Sevens fraud reparation deadline extended

Richard Edgar Anderson
Richard Edgar Anderson
Convicted fraudster Richard Edgar Anderson has been given until December 15 to pay more than $47,000 owed to the committee that ran the Sevens with Altitude rugby sevens tournament.

Anderson - also now known as Richard Edgar Joseph Anihana - appeared in the Queenstown District Court before Judge Michael Turner yesterday, after failing to meet a reparation deadline imposed in 2011.

Judge Turner asked why Anderson, who at sentencing ''promised'' to pay $48,601 in reparation within two years, had not done so.

''On the face of it, he is in contempt. I need to tell you, Mr Anderson, I'm thinking of options.''

Last week, the Ministry of Justice seized a jet ski, trailer and a 2003 BMW X5 from Anderson's Lake Hayes Estate address.

Mark Jessop lodged a third-party claim over the jet ski and trailer which, following evidence given yesterday, Judge Turner found belonged to him.

The $115 cost of towing was added to Anderson's reparation.

Bailiff Neil Brownridge said Anderson told him last week the BMW ''wasn't his'' and he also denied ownership of a canoe, boxes of camping gear, an old boat, the jet ski and the trailer, all of which were stored in and around his property.

Mr Brownridge said Anderson told him the BMW had been sold and the owner lived in Australia and used it when he came to New Zealand.

There was no documentation to support the sale, Mr Brownridge said.

He did not check inside the vehicle at the time because ''things were getting a little bit tense''. However, Anderson did remove some personal items from the car.

Judge Turner said Anderson became the registered owner of the vehicle on July 31, 2009, and on March 11 this year it was transferred to Leisha Anne Gardiner.

''At some unknown date the vehicle was registered back into Anderson's name,'' Judge Turner said.

On May 7, it was registered to James Charles Tewaki - the following day it was registered to Wharepoa Eruera Haimona.

There had been no explanation for those transactions, he said.

''I want to know why this vehicle has been going in and out of his name but [he's] still in possession [of it] for his use.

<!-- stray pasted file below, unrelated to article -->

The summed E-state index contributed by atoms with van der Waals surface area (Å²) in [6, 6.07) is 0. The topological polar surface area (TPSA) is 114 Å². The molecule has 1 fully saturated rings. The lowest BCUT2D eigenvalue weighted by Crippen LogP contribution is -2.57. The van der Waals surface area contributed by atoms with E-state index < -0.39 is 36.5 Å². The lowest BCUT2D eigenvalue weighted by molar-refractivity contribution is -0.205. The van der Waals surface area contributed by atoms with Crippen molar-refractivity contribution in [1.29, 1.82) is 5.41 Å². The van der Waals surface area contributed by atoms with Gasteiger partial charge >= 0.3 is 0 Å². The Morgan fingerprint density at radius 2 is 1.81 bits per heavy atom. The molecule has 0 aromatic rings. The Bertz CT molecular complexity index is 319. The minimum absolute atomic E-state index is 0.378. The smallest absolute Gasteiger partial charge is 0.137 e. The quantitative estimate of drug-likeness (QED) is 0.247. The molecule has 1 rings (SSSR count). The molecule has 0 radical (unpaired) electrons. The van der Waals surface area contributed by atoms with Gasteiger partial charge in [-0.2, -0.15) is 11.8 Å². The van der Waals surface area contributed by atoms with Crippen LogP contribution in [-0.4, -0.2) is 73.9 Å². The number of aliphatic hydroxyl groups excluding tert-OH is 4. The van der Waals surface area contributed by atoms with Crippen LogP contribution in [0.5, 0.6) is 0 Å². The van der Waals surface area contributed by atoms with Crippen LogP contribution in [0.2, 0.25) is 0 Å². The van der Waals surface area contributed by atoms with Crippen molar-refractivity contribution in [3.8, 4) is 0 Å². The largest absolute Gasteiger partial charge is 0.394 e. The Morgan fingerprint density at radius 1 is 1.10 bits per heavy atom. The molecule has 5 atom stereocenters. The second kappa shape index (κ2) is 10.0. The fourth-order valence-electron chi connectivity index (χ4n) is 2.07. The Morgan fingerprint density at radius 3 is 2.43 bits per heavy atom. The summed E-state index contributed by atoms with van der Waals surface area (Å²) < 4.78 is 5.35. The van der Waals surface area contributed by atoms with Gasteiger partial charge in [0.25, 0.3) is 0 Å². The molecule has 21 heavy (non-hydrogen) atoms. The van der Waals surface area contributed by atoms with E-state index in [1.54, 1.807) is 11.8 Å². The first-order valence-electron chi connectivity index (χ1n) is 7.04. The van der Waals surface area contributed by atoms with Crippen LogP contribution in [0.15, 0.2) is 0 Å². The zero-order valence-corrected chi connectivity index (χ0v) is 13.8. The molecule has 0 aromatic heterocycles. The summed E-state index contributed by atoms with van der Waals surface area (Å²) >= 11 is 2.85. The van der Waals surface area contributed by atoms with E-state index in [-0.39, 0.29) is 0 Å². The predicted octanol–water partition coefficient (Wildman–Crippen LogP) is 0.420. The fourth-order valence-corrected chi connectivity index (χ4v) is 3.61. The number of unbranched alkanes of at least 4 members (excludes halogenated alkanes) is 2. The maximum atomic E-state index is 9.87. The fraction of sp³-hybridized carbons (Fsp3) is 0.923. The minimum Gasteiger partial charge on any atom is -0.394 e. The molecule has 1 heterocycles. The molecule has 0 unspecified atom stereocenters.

''It smacks of a scheme to avoid what he said he would do.''

A Collections representative said no third-party claim had been received for the BMW and it would be put up for sale within seven days of seizure.

Duty solicitor Rhona Daysch said $11,000 from the sale of the vehicle had gone to BMW Finance.

Property and business lawyer Russell Mawhinney said due diligence had been done on land in Thames, owned by Hakianihana Family Trust, of which Anderson was a trustee. The purchaser was Anderson's niece and the title had a caveat over it, in the name of Anderson's sister.

Judge Turner said the caveat was registered the day of Anderson's 2011 sentencing.

Mr Mawhinney said Anderson's sister would consent to the transfer of the property to his niece.

The sale and purchase price was $308,000, of which $133,000 would be given to Anderson's niece. Subject to approval by the Maori Land Court, the remainder would be transferred to a trust account. However, a mortgage of about $110,000 would come out of that, as would legal fees.

Mr Mawhinney said that would leave enough money to cover the reparation owed.

He had requested ''urgency'' for the Maori Land Court to assess the sale and a teleconference would be held today to discuss it.

Judge Turner adjourned proceedings until December 15 and sought assurance from Mr Mawhinney money from the sale of the land would be put into a trust account to be paid to the court.

 

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